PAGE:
Tuesday, March 4, 2014

Read Across America celebrated on Dr. Seuss' birthday

March 2, 2014, marked the 110th birthday of Dr. Seuss (born Theodor Seuss Geisel), children's author and illustrator. NEA's Read Across America' has been celebrated on Dr. Seuss's birthday since March 2, 1998, to promote interest in reading.  (This year, with March 2 falling on a Sunday, the 17th NEA’s Read Across America Day was celebrated March 3.) Originally created by NEA and Dr. Seuss Enterprises, L.P., as a one-day event on Dr. Seuss’s March 2nd birthday, NEA’s Read Across America has grown into a nationwide program that promotes reading with F-U-N activities every day. 

After Life magazine published a report in 1954 suggesting that children were not learning to read because their books were boring, William Ellsworth Spaulding, the director of the education division at Houghton Mifflin, compiled a list of 348 words he felt were important for first-graders to recognize. He  asked Geisel to cut the list down to 250 words and use those words to write a book "children can't put down". Nine months later, Geisel, using 236 of the words, completed The Cat in the Hat. It retained the drawing style, verse rhythms, and all the imaginative power of Geisel's earlier works, but because of its simplified vocabulary, it could be read by beginning readers. The Cat in the Hat and subsequent books written for young children have achieved significant international success, remaining very popular today with todays children and their parents who remember them fondly from their own childhoods.

Dr. Seuss’ The Lorax appeared in the 1970’s at the start of the environmental movement, just before the first anniversary of Earth Day. “The basic message of The Lorax deals with ecosystems and the interrelatedness of all parts - living and non-living - as a viable, functioning unit." The now remorseful Once-ler, a faceless narrator, tells a tale of the Truffula Trees he chops down to produce and mass-market Thneeds. The Lorax, who speaks for the trees, repeatedly warns the Once-ler against mindless progress and the danger it posed to the earth.   After pondering the meaning of a rock engraved "UNLESS" left behind when the Lorax departs,  The Once-ler  gives a visiting boy the last Truffula seed, telling him to plant it, saying that if the boy grows a whole forest of the trees, "the Lorax, and all of his friends may come back. Their fate now rests in the hands of a caring child, who becomes the last chance for a clean, green future.   The Lorax is an ecological warning that still rings true today amidst the dangers of clear-cutting, pollution, and disregard for the earth's environment.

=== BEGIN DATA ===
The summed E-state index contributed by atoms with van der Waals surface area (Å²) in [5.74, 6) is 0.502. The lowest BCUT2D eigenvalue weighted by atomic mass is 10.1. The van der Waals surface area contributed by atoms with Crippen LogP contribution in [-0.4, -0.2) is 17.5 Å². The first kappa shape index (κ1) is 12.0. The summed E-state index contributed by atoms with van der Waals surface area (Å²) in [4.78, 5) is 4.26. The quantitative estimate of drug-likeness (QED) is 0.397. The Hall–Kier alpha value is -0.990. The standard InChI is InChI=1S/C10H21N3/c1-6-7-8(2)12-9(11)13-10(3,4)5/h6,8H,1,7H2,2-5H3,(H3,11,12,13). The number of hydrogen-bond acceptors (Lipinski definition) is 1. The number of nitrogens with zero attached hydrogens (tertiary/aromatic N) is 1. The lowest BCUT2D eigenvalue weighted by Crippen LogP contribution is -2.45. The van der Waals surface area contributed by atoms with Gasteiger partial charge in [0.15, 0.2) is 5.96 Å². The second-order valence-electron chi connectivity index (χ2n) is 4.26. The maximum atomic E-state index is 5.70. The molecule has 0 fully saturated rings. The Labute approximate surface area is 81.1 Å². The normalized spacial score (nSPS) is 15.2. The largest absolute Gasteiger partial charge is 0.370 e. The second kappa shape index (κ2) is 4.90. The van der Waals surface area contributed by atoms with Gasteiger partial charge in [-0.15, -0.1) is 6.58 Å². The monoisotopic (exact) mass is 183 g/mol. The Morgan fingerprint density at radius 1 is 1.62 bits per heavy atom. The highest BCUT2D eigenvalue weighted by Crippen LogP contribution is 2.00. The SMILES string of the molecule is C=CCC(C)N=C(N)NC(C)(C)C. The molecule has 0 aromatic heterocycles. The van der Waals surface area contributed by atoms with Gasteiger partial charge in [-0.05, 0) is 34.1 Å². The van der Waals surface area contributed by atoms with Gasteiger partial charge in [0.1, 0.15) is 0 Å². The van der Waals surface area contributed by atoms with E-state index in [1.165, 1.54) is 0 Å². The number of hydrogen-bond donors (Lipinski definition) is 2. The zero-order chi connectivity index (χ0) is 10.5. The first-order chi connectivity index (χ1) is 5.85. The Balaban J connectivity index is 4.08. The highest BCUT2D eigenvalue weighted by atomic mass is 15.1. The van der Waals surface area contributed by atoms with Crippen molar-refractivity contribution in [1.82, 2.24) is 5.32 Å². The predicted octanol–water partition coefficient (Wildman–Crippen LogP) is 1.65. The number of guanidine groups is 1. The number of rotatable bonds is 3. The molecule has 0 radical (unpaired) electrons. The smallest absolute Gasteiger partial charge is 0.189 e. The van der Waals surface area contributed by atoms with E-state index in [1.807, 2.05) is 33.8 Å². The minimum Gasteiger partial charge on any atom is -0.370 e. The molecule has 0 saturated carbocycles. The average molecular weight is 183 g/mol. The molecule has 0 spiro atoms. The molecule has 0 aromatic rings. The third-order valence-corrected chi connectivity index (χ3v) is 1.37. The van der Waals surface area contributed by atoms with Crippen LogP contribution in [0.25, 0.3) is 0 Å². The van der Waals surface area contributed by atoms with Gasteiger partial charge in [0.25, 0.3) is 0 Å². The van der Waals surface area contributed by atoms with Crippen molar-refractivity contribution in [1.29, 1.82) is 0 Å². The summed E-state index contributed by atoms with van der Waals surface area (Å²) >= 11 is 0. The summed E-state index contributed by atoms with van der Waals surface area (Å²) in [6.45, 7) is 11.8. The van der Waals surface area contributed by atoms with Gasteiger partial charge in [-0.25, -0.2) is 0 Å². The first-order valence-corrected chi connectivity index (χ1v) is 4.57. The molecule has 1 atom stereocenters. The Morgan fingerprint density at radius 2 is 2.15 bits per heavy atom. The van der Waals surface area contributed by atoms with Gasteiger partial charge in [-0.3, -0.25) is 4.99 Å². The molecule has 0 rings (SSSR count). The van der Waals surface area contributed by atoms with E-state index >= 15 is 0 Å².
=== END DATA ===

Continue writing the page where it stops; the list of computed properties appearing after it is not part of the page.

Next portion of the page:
When Ted needed to clear his thoughts or relieve creative block, it is said he often took an afternoon walk through his garden. Ted considered gardening and tending to his trees other art forms altogether, and his work in this “media” created a soft, pastoral setting in La Jolla, California.

A rare 1957 photo of the Ted Geisel and his first wife, Helen,
 outside their La Jolla, California home.
This Lorax statue at the Geisel family estate in La Jolla,
 was the only existing duplicate of the statue created by
Audrey Geisel’s daughter, sculptor Lark Grey Dimond-Cate,
 for the Dr. Seuss National Memorial Sculpture Garden dedicated 
in 2002 in her stepfather’s hometown of Springfield, Massachusetts


A statue of the Dr. Seuss character "the Lorax"  was stolen from  the
 oceanside garden of the Ted's widow, Audrey Geisel, in March 2012.

The Lorax statue was returned to the
Geisel estate in August of 2013
 after a tip led the police to it's recovery
from thick brush in a nearby canyon.
The La Jolla Farms Geisel Home was donated to the UCSD along with millions of dollars and thousands of prized personal drawings, sketches and books done by the late Theodor Geisel.

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